This is exciting because it retroactively justifies the old approach! If there are many variables in the world, and our science is realistic, then different neurons should code for each variable; i.e. we should expect to find interpretable correlations between variables in the world and neural firing rates! It also particular neural predictions and relates to machine learning work on disentangled variables. Paper here
Meta-Learning any Supervised Learner's Inductive Bias
TLDR: designed a tool to learn tasks that a circuit you're interested in finds easy to learn.
Lets say you're learning a new task from examples, e.g. learning the valence of odours: this odour means food, that one means danger. You receive a few examples and memorise them, but how do you generalise this to odours that aren't quite the same as ones you've already experienced?
Having studied the training set, a learner will guess the valence of new odours according to certain trends; simple things like if an odour is very similar to one you know is food, it is probably also food. The way a learner generalises in this way is called its inductive bias.
These biases are built into the circuit, the way it learns. This allows us to use it as an explanatory window. Perhaps confusing-biological-feature-blah (e.g. an interesting connectivity pattern) is present because it shapes the inductive bias of the network in a helpful way?
We therefore develop a tool that can meta-learn functions a differentiable supervised learner finds easy to learn. These characterise the inductive bias of the learner, and allow biological circuit features to be interpreted normatively!
Read our paper about it here
Understanding Cerebellar Connectivity Patterns through the Inductive Bias
Following on from the previous project, we are using the inductive bias to give a normative role for recently measured connectivity patterns in cerebellar-like patterns. This is exciting, because it is mapping from very low level details (patterns in electron-microscopy measurements of which neuron connect to one another) all the way to the effect on the function of the network, and the tradeoffs any learning circuit must make!
Currently writing up, stay tuned! (And let me know if you have connectivity patterns in supervised learning circuits that you would like interpreted!)
Neural Data Analysis
Unsupervised Decoding of Mouse Dreams
TLDR: adapted a Bayesian spike-sequence detection algorithm to recover the content of mice's thoughts during sleep.
Emmett Thompson in the SWC, with the Stephenson-Jones lab, measured the neural activity of mice as they performed a stereotyped action (like typing your password), and as they slept. We adapted a very nice recent hierarchical Bayesian point-process algorithm, PPSeq, in an effort to spot patterns in the neural data (i.e. every time the mouse leans this way these neurons activate like this), then go find the same patterns in the data while the mouse was sleeping. We found evidence that while the mouse is sleeping the same patterns are replaying, suggesting the mouse might be thinking about the actions it spent all day doing!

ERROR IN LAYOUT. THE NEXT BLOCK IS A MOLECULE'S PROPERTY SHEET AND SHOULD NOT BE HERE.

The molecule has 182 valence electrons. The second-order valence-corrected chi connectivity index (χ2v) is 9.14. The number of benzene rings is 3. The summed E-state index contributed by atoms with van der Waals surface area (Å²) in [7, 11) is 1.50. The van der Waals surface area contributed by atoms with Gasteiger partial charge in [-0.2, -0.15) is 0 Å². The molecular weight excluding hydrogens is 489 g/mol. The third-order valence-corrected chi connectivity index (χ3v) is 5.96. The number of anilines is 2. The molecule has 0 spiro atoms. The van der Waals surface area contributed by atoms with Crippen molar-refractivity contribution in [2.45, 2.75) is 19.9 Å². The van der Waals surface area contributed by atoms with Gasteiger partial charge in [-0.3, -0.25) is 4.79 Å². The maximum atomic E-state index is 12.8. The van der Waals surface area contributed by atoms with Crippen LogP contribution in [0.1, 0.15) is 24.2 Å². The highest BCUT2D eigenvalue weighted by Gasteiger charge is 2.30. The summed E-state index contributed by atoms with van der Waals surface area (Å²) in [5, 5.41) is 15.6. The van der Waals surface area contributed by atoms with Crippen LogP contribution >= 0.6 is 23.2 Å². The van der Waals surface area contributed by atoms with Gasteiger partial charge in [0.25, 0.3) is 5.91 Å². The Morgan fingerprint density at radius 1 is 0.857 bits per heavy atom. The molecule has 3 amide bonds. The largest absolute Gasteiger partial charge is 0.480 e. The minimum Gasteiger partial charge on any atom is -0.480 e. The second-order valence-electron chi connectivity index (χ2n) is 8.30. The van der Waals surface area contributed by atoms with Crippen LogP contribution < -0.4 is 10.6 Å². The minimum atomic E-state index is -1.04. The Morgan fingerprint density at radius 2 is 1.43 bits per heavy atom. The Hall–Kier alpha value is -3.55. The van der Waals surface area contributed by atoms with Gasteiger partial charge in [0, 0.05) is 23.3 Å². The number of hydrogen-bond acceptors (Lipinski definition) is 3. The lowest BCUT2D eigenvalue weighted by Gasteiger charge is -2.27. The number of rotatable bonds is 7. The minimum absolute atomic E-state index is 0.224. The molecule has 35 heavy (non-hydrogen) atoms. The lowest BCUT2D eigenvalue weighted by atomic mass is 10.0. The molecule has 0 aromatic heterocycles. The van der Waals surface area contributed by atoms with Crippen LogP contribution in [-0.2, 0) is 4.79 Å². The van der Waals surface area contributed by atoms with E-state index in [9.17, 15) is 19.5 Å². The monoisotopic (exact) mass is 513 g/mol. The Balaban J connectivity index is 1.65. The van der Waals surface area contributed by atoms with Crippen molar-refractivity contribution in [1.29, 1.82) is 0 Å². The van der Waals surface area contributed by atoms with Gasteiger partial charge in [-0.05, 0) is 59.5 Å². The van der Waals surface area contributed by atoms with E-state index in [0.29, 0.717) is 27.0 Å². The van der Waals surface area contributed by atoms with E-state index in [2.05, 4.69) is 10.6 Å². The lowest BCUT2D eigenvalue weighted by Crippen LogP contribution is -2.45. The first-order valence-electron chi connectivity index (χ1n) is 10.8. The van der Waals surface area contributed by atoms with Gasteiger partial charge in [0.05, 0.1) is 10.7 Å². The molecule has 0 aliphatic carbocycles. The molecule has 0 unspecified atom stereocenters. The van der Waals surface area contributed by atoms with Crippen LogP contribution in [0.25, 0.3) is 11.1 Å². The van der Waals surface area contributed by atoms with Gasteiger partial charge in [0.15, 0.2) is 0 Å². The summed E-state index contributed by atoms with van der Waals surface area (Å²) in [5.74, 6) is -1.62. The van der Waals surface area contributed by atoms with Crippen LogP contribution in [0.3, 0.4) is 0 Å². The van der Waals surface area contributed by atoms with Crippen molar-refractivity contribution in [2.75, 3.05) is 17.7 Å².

Now the experimental team is looking to see what role this replay plays. It could be functional, like if you practice the piano then go to sleep, you'll be better when you wake up. This could be because your brain is replaying the patterns it learned during the day. This can all be tested with fancy optogenetic tools and the like. Expect news soon!
TLDR: Analysed olfactory responses to odours in one nostril and used them to build a model of how two hemispheres communicate.
My first foray into theoretical neuroscience, why do we have two nostrils?! I analysed neural from the olfactory cortex as odours were smelt in the nostril on the same or different side, and asked whether they were different. They weren't very, which was a puzzle given the random scrambling that's supposed to happen in the olfactory system, so we build a model to explain this! Paper here, or more description here.
TLDR: adapted some hierarchical RL control algorithms to be bio-plausible.
My project in Okinawa with Sergio Veduzco-Flores, we adapted hierarchical reinforcement learning algorithms to work biologically-plausibly! These are two algorithms controlling an arm type thing: the top one (the manager) says 'get the arm here' and the bottom one (worker) says 'okay boss, moving muscles to get arm here'. The manager learns to choose good instructions so the complete agents succeeds, the worker learns to do what the manager says! Paper here, or more description here.
TLDR: made an acoustic metamaterial mimic of bilayer graphene.
I used to be a condensed matter physicist, interested in understanding the weird ways large collections of atoms start behaving. Often these are funky quantum systems, colder than outer space, carefully isolated from the outside world. But! Surprisingly, many of these interesting phenomena have analogues in much simpler systems. The equations which govern electrons have similarities to those that govern simple waves (e.g. sound), so you can make analogues of weird electronic effects using sound waves. This is (A) cool, (B) allows you to study the same phenomena but at room temperature with nothing more complex than a lattice of iron pillars, a speaker, and a microphone, (C) allows technological transfer, either making better acoustic devices thanks to the last century of condensed matter physics, or using acoustics to rapidly prototype the very fiddly little quantum devices in simple acoustics first, then try them in quantum world!
I developed just such an acoustic mimic of a current system of much interest, van der Waals materials, and their superstar family member (superstar because it superconducts, which is a holy grail of condensed matter physics), magic angle twisted bilayer graphene.